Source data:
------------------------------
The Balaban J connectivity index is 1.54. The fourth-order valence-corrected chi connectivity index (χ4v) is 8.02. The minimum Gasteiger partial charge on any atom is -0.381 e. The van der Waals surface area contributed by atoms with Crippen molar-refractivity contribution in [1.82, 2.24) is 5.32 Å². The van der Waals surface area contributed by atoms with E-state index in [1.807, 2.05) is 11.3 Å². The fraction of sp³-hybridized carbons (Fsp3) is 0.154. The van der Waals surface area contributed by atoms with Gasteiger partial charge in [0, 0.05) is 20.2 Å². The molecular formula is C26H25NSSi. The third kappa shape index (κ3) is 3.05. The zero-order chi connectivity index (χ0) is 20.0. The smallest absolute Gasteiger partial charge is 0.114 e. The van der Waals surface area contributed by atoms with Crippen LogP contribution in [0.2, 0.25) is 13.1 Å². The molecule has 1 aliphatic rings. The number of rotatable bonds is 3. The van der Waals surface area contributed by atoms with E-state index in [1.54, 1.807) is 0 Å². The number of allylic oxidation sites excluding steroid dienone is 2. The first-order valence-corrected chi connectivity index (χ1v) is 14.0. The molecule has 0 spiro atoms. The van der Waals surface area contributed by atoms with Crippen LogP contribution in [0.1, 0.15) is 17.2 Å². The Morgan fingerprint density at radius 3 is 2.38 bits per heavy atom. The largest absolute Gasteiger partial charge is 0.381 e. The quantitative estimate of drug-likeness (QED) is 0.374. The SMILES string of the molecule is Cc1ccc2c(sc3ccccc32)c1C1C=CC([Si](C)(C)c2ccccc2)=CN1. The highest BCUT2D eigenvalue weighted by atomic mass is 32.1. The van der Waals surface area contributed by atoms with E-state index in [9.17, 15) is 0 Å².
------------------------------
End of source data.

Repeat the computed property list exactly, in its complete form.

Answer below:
The Balaban J connectivity index is 1.54. The fourth-order valence-corrected chi connectivity index (χ4v) is 8.02. The minimum Gasteiger partial charge on any atom is -0.381 e. The van der Waals surface area contributed by atoms with Crippen molar-refractivity contribution in [1.82, 2.24) is 5.32 Å². The van der Waals surface area contributed by atoms with E-state index in [1.807, 2.05) is 11.3 Å². The fraction of sp³-hybridized carbons (Fsp3) is 0.154. The van der Waals surface area contributed by atoms with Gasteiger partial charge in [0, 0.05) is 20.2 Å². The molecular formula is C26H25NSSi. The third kappa shape index (κ3) is 3.05. The zero-order chi connectivity index (χ0) is 20.0. The smallest absolute Gasteiger partial charge is 0.114 e. The van der Waals surface area contributed by atoms with Crippen LogP contribution in [0.2, 0.25) is 13.1 Å². The molecule has 1 aliphatic rings. The number of rotatable bonds is 3. The van der Waals surface area contributed by atoms with E-state index in [1.54, 1.807) is 0 Å². The number of allylic oxidation sites excluding steroid dienone is 2. The first-order valence-corrected chi connectivity index (χ1v) is 14.0. The molecule has 0 spiro atoms. The van der Waals surface area contributed by atoms with Crippen LogP contribution in [0.1, 0.15) is 17.2 Å². The Morgan fingerprint density at radius 3 is 2.38 bits per heavy atom. The largest absolute Gasteiger partial charge is 0.381 e. The quantitative estimate of drug-likeness (QED) is 0.374. The SMILES string of the molecule is Cc1ccc2c(sc3ccccc32)c1C1C=CC([Si](C)(C)c2ccccc2)=CN1. The highest BCUT2D eigenvalue weighted by atomic mass is 32.1. The van der Waals surface area contributed by atoms with E-state index in [9.17, 15) is 0 Å².